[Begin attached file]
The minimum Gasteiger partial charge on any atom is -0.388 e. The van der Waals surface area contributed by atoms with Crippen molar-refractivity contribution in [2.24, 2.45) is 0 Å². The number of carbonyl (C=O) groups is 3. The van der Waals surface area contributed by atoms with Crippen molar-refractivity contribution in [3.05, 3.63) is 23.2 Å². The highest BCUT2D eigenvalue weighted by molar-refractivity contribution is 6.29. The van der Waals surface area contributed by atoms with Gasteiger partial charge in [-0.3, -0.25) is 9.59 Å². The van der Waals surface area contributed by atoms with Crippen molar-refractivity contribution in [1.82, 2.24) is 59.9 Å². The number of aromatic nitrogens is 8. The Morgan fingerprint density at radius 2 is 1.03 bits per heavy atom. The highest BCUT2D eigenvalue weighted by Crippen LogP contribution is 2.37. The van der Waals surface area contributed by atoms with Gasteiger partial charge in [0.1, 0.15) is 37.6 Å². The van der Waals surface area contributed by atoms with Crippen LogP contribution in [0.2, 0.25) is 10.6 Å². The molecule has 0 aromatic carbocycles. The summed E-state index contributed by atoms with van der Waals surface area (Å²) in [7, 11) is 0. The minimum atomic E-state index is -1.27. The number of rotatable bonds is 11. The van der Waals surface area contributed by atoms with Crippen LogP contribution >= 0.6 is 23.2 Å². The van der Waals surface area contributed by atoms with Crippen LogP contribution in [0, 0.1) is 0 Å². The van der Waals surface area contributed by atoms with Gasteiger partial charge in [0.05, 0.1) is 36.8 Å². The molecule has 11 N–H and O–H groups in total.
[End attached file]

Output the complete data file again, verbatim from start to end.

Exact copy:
The minimum Gasteiger partial charge on any atom is -0.388 e. The van der Waals surface area contributed by atoms with Crippen molar-refractivity contribution in [2.24, 2.45) is 0 Å². The number of carbonyl (C=O) groups is 3. The van der Waals surface area contributed by atoms with Crippen molar-refractivity contribution in [3.05, 3.63) is 23.2 Å². The highest BCUT2D eigenvalue weighted by molar-refractivity contribution is 6.29. The van der Waals surface area contributed by atoms with Gasteiger partial charge in [-0.3, -0.25) is 9.59 Å². The van der Waals surface area contributed by atoms with Crippen molar-refractivity contribution in [1.82, 2.24) is 59.9 Å². The number of aromatic nitrogens is 8. The Morgan fingerprint density at radius 2 is 1.03 bits per heavy atom. The highest BCUT2D eigenvalue weighted by Crippen LogP contribution is 2.37. The van der Waals surface area contributed by atoms with Gasteiger partial charge in [0.1, 0.15) is 37.6 Å². The van der Waals surface area contributed by atoms with Crippen LogP contribution in [0.2, 0.25) is 10.6 Å². The molecule has 0 aromatic carbocycles. The summed E-state index contributed by atoms with van der Waals surface area (Å²) in [7, 11) is 0. The minimum atomic E-state index is -1.27. The number of rotatable bonds is 11. The van der Waals surface area contributed by atoms with Crippen LogP contribution >= 0.6 is 23.2 Å². The van der Waals surface area contributed by atoms with Crippen LogP contribution in [0, 0.1) is 0 Å². The van der Waals surface area contributed by atoms with Gasteiger partial charge in [0.05, 0.1) is 36.8 Å². The molecule has 11 N–H and O–H groups in total.